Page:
Venezuelan President Nicolas Maduro condemned the “brutal repression” of protesters defending a banned Catalan independence referendum Sunday — branding Spanish Prime Minister Mariano Rajoy a “dictator.”
“I do not interfere in the internal affacirs of Catalonia, Spain or any country, but these are international events of great importance (…). The repression appeared brutal, really brutal, because if people are peaceful and calm, leave them alone,” Maduro said on state television channel VTV.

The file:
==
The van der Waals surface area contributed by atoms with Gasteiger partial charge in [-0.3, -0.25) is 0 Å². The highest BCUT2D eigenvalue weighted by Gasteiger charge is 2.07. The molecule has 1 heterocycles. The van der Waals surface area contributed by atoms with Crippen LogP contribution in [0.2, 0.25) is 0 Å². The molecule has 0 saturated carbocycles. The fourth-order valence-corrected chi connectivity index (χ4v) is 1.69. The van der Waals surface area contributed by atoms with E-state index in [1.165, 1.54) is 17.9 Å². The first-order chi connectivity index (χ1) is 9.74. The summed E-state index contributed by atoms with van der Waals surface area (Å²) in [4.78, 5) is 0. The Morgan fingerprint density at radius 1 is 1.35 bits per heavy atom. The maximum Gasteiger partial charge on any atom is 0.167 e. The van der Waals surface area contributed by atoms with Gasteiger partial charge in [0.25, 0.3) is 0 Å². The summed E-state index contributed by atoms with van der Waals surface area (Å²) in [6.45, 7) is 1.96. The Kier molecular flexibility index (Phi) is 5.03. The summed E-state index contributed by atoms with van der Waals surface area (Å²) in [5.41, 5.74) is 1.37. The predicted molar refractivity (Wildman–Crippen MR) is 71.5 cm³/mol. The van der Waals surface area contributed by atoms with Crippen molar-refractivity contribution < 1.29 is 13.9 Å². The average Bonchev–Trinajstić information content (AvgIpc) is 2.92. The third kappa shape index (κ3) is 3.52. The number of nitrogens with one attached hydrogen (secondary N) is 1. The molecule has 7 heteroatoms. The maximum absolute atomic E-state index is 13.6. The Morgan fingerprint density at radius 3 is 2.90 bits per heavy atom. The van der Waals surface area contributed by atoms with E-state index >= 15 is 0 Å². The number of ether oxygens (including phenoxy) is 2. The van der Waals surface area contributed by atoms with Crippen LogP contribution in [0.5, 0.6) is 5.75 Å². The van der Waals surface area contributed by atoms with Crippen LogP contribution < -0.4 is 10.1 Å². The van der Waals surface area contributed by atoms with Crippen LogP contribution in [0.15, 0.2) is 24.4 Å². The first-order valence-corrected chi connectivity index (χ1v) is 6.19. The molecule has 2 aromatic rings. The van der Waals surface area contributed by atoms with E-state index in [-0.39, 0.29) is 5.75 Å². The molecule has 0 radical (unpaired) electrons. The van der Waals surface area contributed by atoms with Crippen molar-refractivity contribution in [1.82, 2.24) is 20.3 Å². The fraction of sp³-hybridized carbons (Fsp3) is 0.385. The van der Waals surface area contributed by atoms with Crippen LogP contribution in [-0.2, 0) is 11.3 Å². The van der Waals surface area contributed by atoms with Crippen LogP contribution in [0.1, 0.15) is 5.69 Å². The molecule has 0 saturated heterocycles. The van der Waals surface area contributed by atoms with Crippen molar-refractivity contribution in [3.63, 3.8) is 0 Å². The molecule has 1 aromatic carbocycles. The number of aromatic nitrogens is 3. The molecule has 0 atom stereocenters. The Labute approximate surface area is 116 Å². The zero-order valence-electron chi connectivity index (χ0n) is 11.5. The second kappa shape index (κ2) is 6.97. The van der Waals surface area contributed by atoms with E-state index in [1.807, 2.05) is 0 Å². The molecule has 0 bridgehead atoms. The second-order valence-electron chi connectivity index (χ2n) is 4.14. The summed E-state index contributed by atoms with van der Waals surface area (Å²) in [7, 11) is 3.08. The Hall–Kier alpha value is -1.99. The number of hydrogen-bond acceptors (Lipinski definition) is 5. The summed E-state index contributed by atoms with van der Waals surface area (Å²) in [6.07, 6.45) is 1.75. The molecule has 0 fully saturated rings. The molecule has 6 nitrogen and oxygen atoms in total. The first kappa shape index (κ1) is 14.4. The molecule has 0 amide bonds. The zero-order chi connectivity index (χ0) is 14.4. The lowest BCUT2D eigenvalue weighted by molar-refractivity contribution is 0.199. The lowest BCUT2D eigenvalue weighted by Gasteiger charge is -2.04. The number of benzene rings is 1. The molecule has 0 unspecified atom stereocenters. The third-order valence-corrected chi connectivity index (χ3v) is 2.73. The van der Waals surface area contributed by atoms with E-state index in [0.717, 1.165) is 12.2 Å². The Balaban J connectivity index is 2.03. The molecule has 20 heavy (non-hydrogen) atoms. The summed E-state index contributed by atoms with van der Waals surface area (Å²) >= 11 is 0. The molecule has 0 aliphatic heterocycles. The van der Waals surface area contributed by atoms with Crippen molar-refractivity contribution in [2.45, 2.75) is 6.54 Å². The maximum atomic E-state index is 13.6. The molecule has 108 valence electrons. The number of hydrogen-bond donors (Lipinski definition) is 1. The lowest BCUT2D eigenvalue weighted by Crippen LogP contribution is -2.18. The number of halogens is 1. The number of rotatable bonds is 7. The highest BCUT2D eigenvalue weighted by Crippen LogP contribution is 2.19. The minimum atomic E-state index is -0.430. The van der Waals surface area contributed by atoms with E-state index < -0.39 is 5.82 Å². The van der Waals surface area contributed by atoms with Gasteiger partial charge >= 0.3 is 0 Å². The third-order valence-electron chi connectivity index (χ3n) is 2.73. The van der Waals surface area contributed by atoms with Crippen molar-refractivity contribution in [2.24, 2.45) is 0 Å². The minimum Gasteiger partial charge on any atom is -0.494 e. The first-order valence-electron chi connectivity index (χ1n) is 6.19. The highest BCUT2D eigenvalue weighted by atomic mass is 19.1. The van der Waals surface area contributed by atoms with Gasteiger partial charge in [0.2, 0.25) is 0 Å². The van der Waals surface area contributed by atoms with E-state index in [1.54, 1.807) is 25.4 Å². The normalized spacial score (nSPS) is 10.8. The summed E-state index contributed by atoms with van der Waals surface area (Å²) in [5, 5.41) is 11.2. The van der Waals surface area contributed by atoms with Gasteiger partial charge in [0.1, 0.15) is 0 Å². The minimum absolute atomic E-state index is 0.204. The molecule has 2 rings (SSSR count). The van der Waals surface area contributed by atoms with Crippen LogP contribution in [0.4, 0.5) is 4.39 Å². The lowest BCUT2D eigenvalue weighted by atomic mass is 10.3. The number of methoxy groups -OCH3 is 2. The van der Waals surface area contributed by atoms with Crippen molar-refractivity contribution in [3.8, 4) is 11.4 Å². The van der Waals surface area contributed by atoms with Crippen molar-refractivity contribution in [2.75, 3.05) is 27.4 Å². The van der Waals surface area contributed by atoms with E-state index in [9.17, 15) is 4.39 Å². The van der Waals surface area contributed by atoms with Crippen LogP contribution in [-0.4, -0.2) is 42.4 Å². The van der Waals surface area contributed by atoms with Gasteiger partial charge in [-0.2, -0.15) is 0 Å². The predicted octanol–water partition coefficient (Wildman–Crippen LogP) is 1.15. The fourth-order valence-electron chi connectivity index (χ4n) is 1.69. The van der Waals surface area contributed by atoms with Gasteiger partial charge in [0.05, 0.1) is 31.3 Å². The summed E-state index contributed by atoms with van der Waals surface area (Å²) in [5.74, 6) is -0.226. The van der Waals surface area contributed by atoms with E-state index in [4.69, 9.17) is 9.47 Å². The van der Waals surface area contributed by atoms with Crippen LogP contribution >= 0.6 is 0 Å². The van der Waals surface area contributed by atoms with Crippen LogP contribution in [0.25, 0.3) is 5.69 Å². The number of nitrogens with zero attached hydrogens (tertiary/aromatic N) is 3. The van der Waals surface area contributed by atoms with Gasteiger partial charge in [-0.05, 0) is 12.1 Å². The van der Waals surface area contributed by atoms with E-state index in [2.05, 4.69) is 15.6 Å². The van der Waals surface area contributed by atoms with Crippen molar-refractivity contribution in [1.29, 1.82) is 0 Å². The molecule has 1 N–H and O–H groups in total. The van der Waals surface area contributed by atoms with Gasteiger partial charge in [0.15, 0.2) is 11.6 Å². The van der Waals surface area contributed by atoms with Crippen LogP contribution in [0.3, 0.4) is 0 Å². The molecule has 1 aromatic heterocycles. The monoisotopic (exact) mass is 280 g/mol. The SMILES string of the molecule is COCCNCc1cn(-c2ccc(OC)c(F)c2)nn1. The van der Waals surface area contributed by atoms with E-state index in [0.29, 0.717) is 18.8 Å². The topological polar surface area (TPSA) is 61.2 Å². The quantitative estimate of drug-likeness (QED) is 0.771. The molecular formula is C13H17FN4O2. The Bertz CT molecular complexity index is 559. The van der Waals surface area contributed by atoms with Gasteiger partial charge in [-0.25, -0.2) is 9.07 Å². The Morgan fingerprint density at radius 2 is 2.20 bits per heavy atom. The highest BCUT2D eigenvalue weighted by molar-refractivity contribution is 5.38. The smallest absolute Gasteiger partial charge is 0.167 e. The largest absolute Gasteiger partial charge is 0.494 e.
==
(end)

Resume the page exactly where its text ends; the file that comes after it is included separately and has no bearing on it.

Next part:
“Who is a dictator? Nicolas Maduro or Rajoy — who has chosen blood, the club and the blow against a noble people?” he asked before comparing events to the Franco era of 1939-1975.
Maduro is himself accused by the Venezuelan opposition of “savage repression” during a wave of protests between April and July, which left some 125 people dead. But he justified police and military action in his country by arguing Catalonians “did not have hoods or homemade guns like the Venezuelan right.”
Relations between Caracas and Madrid deteriorated following the creation of an all-powerful Constitutional Assembly in Venezuela — with Spain pressing the European Union to impose sanctions on Maduro’s government. Hundreds were injured in clashes during the Catalan referendum Sunday.